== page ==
By Desmond Davies, GNA London Bureau Chief
London, Feb. 27, GNA – Some 12,000 new baobab trees have so far been planted as part of an 8,000 kilometre (km) wall of trees across the Sahel to protect the region’s environment, create jobs and food security.
The Great Green Wall for the Sahara and Sahel Initiative is an African Union (AU) project started 10 years ago that will stretch across the continent.
Already, 15 per cent of trees had been planted and by 2030, when the project is completed, the Great Green Wall will be the largest living structure on the planet, three times the size of the Great Barrier Reef off the coast of Australia.
The initiative is already bringing life back to Africa’s degraded landscapes at an unprecedented scale, providing food security, jobs and a reason to stay for the millions who live along its path, according to the project’s website.
“The Wall promises to be a compelling solution to the many urgent threats not only facing the African continent, but the global community as a whole – notably climate change, drought, famine, conflict and migration,” the website noted.
Ghana is in the midst of the project through Aduna, a UK social business bringing African superfoods to the global market.
The health food brand introduced the fruit in powdered form to the British market in 2012.
In partnering with the AU, Aduna announced in London this week that the Great Green Wall project had expanded the company’s existing baobab fruit value chain in Ghana and Burkina Faso, increased the capacity of its processing centre and implemented a land restoration programme.
The project has grown to include 16 new communities in Upper East Ghana and, for the first time, Centre-Sud Burkina Faso, bringing to 1,823 women who are directly involved in providing the baobab powder.
These women have 11,000 dependents whose basic needs are now met, according to Aduna. “It also increased the capacity of the company’s baobab processing centre by investing in new machinery, created a ‘Sahel Innovation Centre’ to enable the experimentation and piloting of other under-utilised crops grown along the Great Green Wall and initiated a community land restoration programme,” said Aduna.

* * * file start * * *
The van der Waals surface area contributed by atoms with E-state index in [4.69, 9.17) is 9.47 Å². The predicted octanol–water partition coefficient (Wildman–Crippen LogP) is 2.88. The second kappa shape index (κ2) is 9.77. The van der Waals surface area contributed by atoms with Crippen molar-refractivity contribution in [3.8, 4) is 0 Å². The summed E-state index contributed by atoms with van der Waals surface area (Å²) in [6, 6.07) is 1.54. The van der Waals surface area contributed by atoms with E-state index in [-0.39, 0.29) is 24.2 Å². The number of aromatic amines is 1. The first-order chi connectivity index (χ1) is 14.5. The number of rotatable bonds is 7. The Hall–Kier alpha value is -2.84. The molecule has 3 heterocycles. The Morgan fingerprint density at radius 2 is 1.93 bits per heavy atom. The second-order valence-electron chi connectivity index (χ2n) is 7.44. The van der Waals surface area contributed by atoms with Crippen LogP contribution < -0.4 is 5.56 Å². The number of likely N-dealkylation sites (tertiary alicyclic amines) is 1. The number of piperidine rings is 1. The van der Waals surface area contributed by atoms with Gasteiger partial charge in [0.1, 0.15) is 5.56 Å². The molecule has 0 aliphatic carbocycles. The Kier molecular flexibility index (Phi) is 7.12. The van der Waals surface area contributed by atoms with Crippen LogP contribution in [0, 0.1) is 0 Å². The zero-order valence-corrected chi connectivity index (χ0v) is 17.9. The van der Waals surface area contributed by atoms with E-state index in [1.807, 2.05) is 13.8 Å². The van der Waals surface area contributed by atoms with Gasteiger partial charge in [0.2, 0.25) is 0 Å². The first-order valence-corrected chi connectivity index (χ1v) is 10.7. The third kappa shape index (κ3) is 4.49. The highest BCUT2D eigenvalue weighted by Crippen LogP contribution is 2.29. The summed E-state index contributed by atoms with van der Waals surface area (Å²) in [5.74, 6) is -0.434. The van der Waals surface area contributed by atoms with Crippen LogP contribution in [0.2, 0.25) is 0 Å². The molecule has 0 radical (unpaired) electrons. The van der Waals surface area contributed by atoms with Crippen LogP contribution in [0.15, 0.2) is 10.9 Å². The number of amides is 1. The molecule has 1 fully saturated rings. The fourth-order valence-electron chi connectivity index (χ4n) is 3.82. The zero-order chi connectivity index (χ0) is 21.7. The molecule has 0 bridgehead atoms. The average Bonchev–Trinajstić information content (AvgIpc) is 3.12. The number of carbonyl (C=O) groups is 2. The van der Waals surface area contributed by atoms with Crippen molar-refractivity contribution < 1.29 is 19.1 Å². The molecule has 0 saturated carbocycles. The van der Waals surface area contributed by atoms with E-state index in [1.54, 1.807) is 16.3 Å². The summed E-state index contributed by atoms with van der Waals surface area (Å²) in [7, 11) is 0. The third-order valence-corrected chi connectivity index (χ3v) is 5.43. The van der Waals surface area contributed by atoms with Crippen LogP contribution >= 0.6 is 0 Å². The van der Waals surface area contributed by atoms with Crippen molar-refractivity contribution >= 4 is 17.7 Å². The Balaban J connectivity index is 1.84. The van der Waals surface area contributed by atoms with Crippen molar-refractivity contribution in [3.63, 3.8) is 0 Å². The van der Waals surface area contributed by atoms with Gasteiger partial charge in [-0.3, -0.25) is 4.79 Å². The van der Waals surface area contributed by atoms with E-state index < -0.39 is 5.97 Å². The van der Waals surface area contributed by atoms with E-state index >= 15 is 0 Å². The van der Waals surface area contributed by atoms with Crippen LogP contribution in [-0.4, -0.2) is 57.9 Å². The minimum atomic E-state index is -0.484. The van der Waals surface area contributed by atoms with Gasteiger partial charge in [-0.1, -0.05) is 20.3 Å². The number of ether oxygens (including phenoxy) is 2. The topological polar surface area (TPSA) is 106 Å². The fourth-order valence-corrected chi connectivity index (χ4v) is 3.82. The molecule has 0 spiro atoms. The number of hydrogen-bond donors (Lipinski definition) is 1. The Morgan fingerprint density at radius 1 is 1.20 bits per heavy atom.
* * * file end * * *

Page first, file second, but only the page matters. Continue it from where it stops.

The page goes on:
Baobab trees grow in 32 African countries and are prolific in the Sahel.
Drought-resistant, they thrive in even the most degraded land, isolating carbon from the environment and fighting desertification caused by water and soil erosion.
Baobabs are community-owned and produce a highly nutritious fruit in the middle of the dry season.
The super fruit could be worth US$1 billion to rural communities in Africa.
Andrew Hunt, CEO of Aduna, said: “Over the past five years, baobab has risen from obscurity to one of the world’s best-selling superfoods and we are now seeing unprecedented interest in it as a food ingredient.
“This has been driven by its unique combination of delicious taste, health benefits and its ethical and environmental credentials.
“We are delighted to have joined forces with the African Union and the Great Green Wall to scale up our baobab supply chain and kick-start the creation of a new billion-dollar baobab industry for rural Africa, that can sustain 10 million households,” Mr Hunt added.
Elvis Tangem, Coordinator for the Great Green Wall project at the AU, said: “Our partnership with Aduna is a pilot which demonstrates how an entirely new value chain can be created from village to shelf, based on an indigenous tree crop.
“The outcome is a blend of land restoration and income generation.
“Our vision is to replicate this model with a range of different ingredients across the Great Green Wall.”
He added: “By connecting Sahelian producers to the global market we can create green jobs, reverse desertification and climate change and remove the need to migrate on an unprecedented scale.”
Some 80 per cent of sub-Saharan Africans rely on the land to survive but desertification, caused by climate change, is making it impossible for communities in the Sahel to earn livelihoods.
Up to 80 per cent of land in the region is degraded, forcing young people to migrate.